Ways the Discovery Process Can Affect a Personal Injury Case
Posted on behalf of Gordon & Partners on Oct 16, 2019 in Personal Injury
After a lawsuit is filed, but before it is heard in court, is the stage where the discovery process takes place. This stage is critical to the success of a personal injury case moving forward, as it is a time for your lawyer to collect the evidence needed to help prove your claim.
Our West Palm Beach personal injury attorneys discuss the discovery process and how it may affect the outcome of a case. If you have been injured due to another party’s negligence, you may be eligible to pursue compensation. Request a free consultation to learn about your legal options.
The Discovery Process and Its Importance
The discovery process occurs before a trial begins. It allows for both parties to collect information regarding the case and its facts. Discovery is important as it allows for your personal injury attorney to obtain important evidence that can be used to develop trial strategies and support your claim in court.
When a lawsuit is first filed, it is rare that all the relevant information is known to the involved parties. More evidence is needed to support the lawsuit’s claims. Discovery provides the opportunity for attorneys to seek information from the opposing party and other sources to build a strong case for trial.
Rules of Discovery in a Personal Injury Case
Attorneys to both sides of a personal injury case must follow the rules that outline how the discovery process is conducted. These rules are set out by each court.
Attorneys use a variety of methods to obtain information during discovery, including:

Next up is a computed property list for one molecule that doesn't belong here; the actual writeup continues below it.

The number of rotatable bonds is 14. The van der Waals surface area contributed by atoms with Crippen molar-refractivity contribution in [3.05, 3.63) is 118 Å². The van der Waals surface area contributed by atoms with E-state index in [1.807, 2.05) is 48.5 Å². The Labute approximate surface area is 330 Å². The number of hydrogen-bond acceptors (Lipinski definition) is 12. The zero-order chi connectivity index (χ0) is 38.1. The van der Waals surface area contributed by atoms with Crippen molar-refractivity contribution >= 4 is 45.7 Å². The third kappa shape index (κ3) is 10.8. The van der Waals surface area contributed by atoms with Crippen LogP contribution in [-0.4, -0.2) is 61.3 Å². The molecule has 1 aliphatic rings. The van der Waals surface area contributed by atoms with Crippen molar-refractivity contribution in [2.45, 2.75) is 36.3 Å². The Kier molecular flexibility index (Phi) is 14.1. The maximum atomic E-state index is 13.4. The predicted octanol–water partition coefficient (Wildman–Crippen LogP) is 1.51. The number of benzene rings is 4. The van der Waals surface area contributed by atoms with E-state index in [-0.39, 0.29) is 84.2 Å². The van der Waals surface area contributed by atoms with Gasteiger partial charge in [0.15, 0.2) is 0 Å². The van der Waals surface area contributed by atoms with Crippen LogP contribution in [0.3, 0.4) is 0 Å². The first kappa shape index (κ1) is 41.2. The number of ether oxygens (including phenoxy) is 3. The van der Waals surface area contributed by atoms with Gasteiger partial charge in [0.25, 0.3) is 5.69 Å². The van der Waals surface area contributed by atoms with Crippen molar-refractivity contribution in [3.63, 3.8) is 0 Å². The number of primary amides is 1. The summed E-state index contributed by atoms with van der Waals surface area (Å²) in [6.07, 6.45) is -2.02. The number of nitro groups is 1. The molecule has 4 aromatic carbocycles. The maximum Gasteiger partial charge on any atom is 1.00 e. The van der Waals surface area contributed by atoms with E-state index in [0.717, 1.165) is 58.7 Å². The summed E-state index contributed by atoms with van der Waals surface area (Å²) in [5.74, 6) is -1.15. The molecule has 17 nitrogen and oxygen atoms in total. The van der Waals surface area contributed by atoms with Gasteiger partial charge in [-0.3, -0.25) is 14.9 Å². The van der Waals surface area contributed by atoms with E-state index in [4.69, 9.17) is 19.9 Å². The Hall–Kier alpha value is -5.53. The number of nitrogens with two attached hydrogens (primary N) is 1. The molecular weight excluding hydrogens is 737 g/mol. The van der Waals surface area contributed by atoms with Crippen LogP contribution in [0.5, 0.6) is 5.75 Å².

- Requests for Production (RFP) – RFPs are commonly used to obtain documents, including electronic or paper files. RFPs must be detailed regarding what documents a party wants produced by the other party.
- Requests for Admission (RFA) – An RFA is a written statement, which is given to the other party to either admit or deny. Typically, RFAs are not used to obtain an admission of guilt, instead they are used to get the party to admit that a set of facts is true or that a document produced is genuine.
- Interrogatories – These are written questions given to the opposing party which must be answered, in writing and under oath.
- Depositions – These are an oral, in-person interrogation. One side asks the other side questions, and the other side must answer. Depositions are done under oath.
Information That Could Be Discovered
During the discovery process, both sides may seek information that pertains to the lawsuit’s issues. This includes information that is only slightly related. The types of information personal injury attorneys may seek during discovery include:
- What a witness saw, did or heard in relation to the matter at hand
- A witness’s professional, educational and personal background information
- The identities of people who may have knowledge of the accident, injuries or damages
- Things that were said at a specific time or place about the accident, such as in a meeting
- Information about a business’s operations process
- Documents that relate to the matter
Limitations on What Could Be Discovered
Certain forms of information are unable to be sought during the discovery process. Limitations exist to prevent the disclosure of private information to the public during a lawsuit. Limitations on what can be discovered include:
- Confidential conversations between lawyers and clients, doctors and patients, religious advisors and someone who sought spiritual counsel as well as conversations between spouses
- Information on private matters such as health issues, sexuality, spirituality, religious beliefs and immediate family relationships
- Information that invades the privacy rights of third parties
Learn More About Your Legal Options Today
If you were injured in an accident because of someone else’s negligence, you may be eligible for compensation for your medical bills, lost wages, and pain and suffering. Our attorneys at Gordon & Partners are prepared to review your situation and determine your legal options.
Request a free, no-obligation consultation today. We charge no upfront fees for our legal services and payment is only due if we recover compensation for you.